The E-sig Problem: HMRC’s Latest Attack On Car Dealers
A recent guest opinion published by AM Online suggests dealers need to be careful to ensure the correct figures are used when carrying out finance transactions online. Commenting Glyn Edwards, VAT director at MHA MacIntyre Hudson’s Motor Specialist Team says he has seen a significant rise in HMRC enquiries at both franchised car dealerships and car supermarkets.
The article states that the HMRC’s activity is yielding results with many dealers becoming embroiled in uncomfortable and damaging VAT disputes. HMRC’s current focus is on the values declared by dealers through their Dealer Management Systems (DMS) compared to those used to obtain finance for PCP customers.
The issue arises from the role of finance house systems into which a sales consultant enters the details of a transaction in order to secure finance for their customer. Those systems vary in both quality and the level of training given to dealers and the resulting VAT issues have become known as the ‘E-sig problem’, named after the electronic signature, required from the customer to obtain the finance.
Typically, a sale will incorporate many different elements, all of which need to be entered accurately to ensure that documents match the correct VAT treatment. Those include: the sale price of the car; discounts and deposit contributions; whether it is a qualifying car (in the context of second-hand vehicles); the customer’s cash deposit; part-exchange values; GAP insurance; negative equity and RFL. All too frequently, non-VATable items such as GAP insurance, RFL and negative equity are included within the sale price of the new car, because the sales consultant knows that this will produce the right amount of finance.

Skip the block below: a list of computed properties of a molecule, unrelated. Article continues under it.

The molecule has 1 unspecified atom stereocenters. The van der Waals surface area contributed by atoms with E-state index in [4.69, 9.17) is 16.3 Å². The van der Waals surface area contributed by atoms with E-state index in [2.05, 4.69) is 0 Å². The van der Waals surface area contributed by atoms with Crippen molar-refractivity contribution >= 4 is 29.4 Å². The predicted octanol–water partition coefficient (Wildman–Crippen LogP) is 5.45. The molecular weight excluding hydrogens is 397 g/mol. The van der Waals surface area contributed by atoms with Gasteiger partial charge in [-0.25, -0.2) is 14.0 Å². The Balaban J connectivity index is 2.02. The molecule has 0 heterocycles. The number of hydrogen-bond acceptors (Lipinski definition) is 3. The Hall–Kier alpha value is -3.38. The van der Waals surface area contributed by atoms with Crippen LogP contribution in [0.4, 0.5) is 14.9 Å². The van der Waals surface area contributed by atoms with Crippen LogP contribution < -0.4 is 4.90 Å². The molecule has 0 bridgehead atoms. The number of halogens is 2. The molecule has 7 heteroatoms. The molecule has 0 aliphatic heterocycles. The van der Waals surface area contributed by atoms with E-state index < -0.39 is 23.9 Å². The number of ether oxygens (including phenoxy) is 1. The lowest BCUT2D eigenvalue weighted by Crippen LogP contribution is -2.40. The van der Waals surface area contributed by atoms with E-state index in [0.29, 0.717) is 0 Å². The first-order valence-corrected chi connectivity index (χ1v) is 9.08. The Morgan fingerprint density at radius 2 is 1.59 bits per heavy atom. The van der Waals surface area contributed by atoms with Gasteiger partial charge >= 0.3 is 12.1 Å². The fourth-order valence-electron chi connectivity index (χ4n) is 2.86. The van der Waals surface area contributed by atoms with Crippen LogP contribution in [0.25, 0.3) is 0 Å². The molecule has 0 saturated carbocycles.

What the consultant doesn’t realise is that the values entered are used by the finance house to produce an invoice on the dealer’s behalf. The values on that document will not match the invoice produced by the dealer’s own DMS, on which each of the different elements of the sale are correctly analysed. The VAT problem arises because the accounts team at the dealer declare VAT according to the DMS document, but under PCP a car is contractually sold to the finance company. HMRC unsurprisingly regard the vehicle invoice produced by the finance house as being the true figure for VAT purposes. The amounts involved are significant.
The article goes on to suggest that Dealerships should prepare for a VAT inspection and in the first instance ensure details are input correctly from this moment forward.